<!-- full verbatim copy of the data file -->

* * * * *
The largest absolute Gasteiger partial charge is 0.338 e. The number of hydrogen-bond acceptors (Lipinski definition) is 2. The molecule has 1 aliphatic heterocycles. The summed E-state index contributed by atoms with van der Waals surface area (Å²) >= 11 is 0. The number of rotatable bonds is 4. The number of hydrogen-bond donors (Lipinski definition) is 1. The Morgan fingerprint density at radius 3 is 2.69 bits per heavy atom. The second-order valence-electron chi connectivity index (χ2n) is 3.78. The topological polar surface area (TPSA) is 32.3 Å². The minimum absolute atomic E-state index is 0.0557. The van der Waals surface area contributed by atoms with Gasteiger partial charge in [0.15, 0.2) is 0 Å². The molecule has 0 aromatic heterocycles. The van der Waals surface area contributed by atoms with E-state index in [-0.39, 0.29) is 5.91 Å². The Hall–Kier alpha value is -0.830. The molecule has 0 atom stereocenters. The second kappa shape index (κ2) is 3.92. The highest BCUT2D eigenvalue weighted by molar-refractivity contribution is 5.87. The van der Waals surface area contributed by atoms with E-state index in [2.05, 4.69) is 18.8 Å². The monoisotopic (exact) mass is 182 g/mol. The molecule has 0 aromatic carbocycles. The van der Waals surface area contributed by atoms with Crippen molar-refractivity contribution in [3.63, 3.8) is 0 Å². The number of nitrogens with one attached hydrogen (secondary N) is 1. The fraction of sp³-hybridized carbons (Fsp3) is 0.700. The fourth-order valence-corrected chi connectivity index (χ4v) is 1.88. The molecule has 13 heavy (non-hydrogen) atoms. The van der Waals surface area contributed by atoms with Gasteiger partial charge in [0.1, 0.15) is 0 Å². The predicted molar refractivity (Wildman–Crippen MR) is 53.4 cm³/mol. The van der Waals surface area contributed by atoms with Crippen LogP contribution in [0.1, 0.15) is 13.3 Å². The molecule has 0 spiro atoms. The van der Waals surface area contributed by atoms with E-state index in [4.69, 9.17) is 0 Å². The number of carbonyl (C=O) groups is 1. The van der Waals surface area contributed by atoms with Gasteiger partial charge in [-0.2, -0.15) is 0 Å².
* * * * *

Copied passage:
The largest absolute Gasteiger partial charge is 0.338 e. The number of hydrogen-bond acceptors (Lipinski definition) is 2. The molecule has 1 aliphatic heterocycles. The summed E-state index contributed by atoms with van der Waals surface area (Å²) >= 11 is 0. The number of rotatable bonds is 4. The number of hydrogen-bond donors (Lipinski definition) is 1. The Morgan fingerprint density at radius 3 is 2.69 bits per heavy atom. The second-order valence-electron chi connectivity index (χ2n) is 3.78. The topological polar surface area (TPSA) is 32.3 Å². The minimum absolute atomic E-state index is 0.0557. The van der Waals surface area contributed by atoms with Gasteiger partial charge in [0.15, 0.2) is 0 Å². The molecule has 0 aromatic heterocycles. The van der Waals surface area contributed by atoms with E-state index in [-0.39, 0.29) is 5.91 Å². The Hall–Kier alpha value is -0.830. The molecule has 0 atom stereocenters. The second kappa shape index (κ2) is 3.92. The highest BCUT2D eigenvalue weighted by molar-refractivity contribution is 5.87. The van der Waals surface area contributed by atoms with E-state index in [2.05, 4.69) is 18.8 Å². The monoisotopic (exact) mass is 182 g/mol. The molecule has 0 aromatic carbocycles. The van der Waals surface area contributed by atoms with Crippen molar-refractivity contribution in [3.63, 3.8) is 0 Å². The number of nitrogens with one attached hydrogen (secondary N) is 1. The fraction of sp³-hybridized carbons (Fsp3) is 0.700. The fourth-order valence-corrected chi connectivity index (χ4v) is 1.88. The molecule has 13 heavy (non-hydrogen) atoms. The van der Waals surface area contributed by atoms with Gasteiger partial charge in [0.1, 0.15) is 0 Å². The predicted molar refractivity (Wildman–Crippen MR) is 53.4 cm³/mol. The van der Waals surface area contributed by atoms with Crippen LogP contribution in [0.1, 0.15) is 13.3 Å². The molecule has 0 spiro atoms. The van der Waals surface area contributed by atoms with E-state index in [4.69, 9.17) is 0 Å². The number of carbonyl (C=O) groups is 1. The van der Waals surface area contributed by atoms with Gasteiger partial charge in [-0.2, -0.15) is 0 Å².